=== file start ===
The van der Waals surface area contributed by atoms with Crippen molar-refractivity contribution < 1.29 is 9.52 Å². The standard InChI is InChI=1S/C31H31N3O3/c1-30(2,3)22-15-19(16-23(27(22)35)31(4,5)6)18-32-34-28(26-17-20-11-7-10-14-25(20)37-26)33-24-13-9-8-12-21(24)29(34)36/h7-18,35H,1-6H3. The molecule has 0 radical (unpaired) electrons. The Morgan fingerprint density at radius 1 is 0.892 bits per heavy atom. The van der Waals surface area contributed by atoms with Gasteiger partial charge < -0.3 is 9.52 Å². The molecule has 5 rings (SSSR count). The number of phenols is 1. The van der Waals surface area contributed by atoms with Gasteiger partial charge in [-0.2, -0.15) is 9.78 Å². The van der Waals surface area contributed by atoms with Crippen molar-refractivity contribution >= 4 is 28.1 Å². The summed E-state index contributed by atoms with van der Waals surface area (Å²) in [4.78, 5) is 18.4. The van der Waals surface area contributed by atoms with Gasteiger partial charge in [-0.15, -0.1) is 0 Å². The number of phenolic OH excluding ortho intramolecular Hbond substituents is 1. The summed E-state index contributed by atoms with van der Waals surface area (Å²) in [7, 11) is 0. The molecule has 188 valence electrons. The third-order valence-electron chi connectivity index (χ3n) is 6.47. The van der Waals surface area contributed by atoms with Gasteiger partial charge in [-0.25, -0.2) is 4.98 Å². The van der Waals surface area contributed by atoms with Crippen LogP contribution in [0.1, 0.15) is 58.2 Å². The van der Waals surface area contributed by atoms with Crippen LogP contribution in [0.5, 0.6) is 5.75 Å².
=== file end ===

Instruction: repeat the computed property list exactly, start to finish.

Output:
The van der Waals surface area contributed by atoms with Crippen molar-refractivity contribution < 1.29 is 9.52 Å². The standard InChI is InChI=1S/C31H31N3O3/c1-30(2,3)22-15-19(16-23(27(22)35)31(4,5)6)18-32-34-28(26-17-20-11-7-10-14-25(20)37-26)33-24-13-9-8-12-21(24)29(34)36/h7-18,35H,1-6H3. The molecule has 0 radical (unpaired) electrons. The Morgan fingerprint density at radius 1 is 0.892 bits per heavy atom. The van der Waals surface area contributed by atoms with Gasteiger partial charge < -0.3 is 9.52 Å². The molecule has 5 rings (SSSR count). The number of phenols is 1. The van der Waals surface area contributed by atoms with Gasteiger partial charge in [-0.2, -0.15) is 9.78 Å². The van der Waals surface area contributed by atoms with Crippen molar-refractivity contribution >= 4 is 28.1 Å². The summed E-state index contributed by atoms with van der Waals surface area (Å²) in [4.78, 5) is 18.4. The van der Waals surface area contributed by atoms with Gasteiger partial charge in [-0.15, -0.1) is 0 Å². The number of phenolic OH excluding ortho intramolecular Hbond substituents is 1. The summed E-state index contributed by atoms with van der Waals surface area (Å²) in [7, 11) is 0. The molecule has 188 valence electrons. The third-order valence-electron chi connectivity index (χ3n) is 6.47. The van der Waals surface area contributed by atoms with Gasteiger partial charge in [-0.25, -0.2) is 4.98 Å². The van der Waals surface area contributed by atoms with Crippen LogP contribution in [0.1, 0.15) is 58.2 Å². The van der Waals surface area contributed by atoms with Crippen LogP contribution in [0.5, 0.6) is 5.75 Å².